Thursday, December 12, 2013

Helping Autistic Students Thrive During the Holidays

This is a non-technology post.  I am the mom to an autistic son.  He had a meltdown at church when presents began apearring under the angel tree.  This got me thinking about how we, as educators, could help these students enjoy this time of year.


It’s the cray, cray, craziest time of the year!  The weeks between Thanksgiving and Holiday Break move at  breakneck speed.  In my last post on Getting Smart, I wrote about how you can survive during these weeks.  But what about your students?  How are they handling it? Specifically, your Autism Spectrum Disorder (ASD) kids?  What can be done to help them deal with the change and help them enjoy themselves? Some of these things you already do, they are just good classroom management strategies, but it may help to look at them through an ASD lens.


Let students and parents know in advance about schedule changes.  A sudden change can cause ASD kids a great deal of stress. You probably already post this on your teacher website and include it in your newsletter.  Consider making a copy of the week’s or day’s  schedule for a special needs student’s desk. This will help them track what’s happening in class and what will be different.  Parents are your allies in this as well. Send an email the afternoon before to remind them of any changes coming. They can work with their student that evening to help prepare him or her.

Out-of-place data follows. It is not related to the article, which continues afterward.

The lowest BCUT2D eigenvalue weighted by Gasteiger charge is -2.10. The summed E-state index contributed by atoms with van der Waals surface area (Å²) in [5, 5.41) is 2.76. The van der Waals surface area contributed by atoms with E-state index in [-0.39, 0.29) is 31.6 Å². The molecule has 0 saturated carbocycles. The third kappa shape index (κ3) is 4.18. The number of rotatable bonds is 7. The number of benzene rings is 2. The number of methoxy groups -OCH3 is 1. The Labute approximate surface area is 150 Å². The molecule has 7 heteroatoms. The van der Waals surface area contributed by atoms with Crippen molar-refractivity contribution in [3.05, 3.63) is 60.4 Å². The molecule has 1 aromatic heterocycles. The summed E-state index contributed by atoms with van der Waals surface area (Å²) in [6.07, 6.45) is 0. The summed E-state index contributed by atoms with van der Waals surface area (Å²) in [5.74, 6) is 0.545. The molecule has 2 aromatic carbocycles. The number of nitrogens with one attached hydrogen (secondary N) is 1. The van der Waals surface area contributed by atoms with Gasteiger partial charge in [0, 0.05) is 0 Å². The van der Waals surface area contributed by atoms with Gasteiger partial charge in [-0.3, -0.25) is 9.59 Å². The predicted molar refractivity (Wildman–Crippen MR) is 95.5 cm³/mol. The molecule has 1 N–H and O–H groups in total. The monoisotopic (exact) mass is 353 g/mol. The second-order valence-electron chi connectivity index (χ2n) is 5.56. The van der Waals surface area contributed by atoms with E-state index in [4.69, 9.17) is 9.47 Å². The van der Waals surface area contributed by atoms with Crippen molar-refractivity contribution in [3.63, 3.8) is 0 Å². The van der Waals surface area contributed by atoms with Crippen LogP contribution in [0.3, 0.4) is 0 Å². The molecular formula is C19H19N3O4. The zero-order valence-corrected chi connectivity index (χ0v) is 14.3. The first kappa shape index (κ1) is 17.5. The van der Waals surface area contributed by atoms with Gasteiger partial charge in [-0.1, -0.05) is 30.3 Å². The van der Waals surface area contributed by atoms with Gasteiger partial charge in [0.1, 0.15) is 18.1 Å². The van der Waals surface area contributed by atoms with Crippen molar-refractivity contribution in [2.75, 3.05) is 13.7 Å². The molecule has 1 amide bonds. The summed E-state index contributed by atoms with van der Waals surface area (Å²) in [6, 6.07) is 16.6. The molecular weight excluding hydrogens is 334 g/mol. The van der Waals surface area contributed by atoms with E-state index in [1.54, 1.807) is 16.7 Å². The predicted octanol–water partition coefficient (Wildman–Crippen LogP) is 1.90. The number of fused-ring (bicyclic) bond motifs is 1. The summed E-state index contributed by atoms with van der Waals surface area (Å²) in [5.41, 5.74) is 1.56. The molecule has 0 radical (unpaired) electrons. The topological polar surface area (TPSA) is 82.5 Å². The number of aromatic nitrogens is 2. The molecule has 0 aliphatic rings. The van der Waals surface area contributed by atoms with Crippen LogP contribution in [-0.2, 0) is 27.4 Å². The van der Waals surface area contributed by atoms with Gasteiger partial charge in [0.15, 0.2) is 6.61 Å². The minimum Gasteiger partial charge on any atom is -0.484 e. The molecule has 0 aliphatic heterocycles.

If your class or school is participating in a community service project, your ASD student may be more receptive if the directions are concrete.  Instead of saying “Make a holiday card for someone at the nursing home.” Tell him or her “Please make a Happy New Years card for Bob.  He lives at the nursing home where the cards are going.” This may require a phone call to the nursing home to get specific names but will help those black and white thinking students.  If you are collecting toys for an agency or doing an angel tree, let your student name their angel.  It doesn’t matter what the name is, it’s just easier for an ASD student to shop for Billy, age 10 than male, age 10.


The class party can pose some interesting challenges.  If at all possible, let your autistic students take a sensory break before the party begins.  This could be as simple as telling all the students that you are polar bears and you need to bear crawl to the North Pole for the party.  Then all kids have the opportunity to work some wiggles and excitement out.


You will need to coach your student before any gift exchange.  Privately talk about how to respond if he or she doesn’t like the the gift they are given.  Practice a script of what to say.  Remind him or her that they don’t have to say everything they think.  Also practice body language with these scenarios.  Coaching may also be helpful in regards to food.  Help your student know how to react when they are served food they don’t like or if they eat something that is not tasty.  


A party schedule can also be helpful. It does not have to include specific times but a general rundown of what will happen and in what order.  This will calm most ASD students and let them enjoy the party more.  


Proximity can also be helpful during the party.  By now you probably know how your ASD student prefers to be soothed.  Keep your student close by so you can soothe and problem solve if he or she becomes upset.  Creating a cool down plan before the party begins will help avoid a scene during the party.  

This is a fun time of year! With a little planning, you can insure all students have fun.  What other strategies do you use this time of year? Share with us in the comments.

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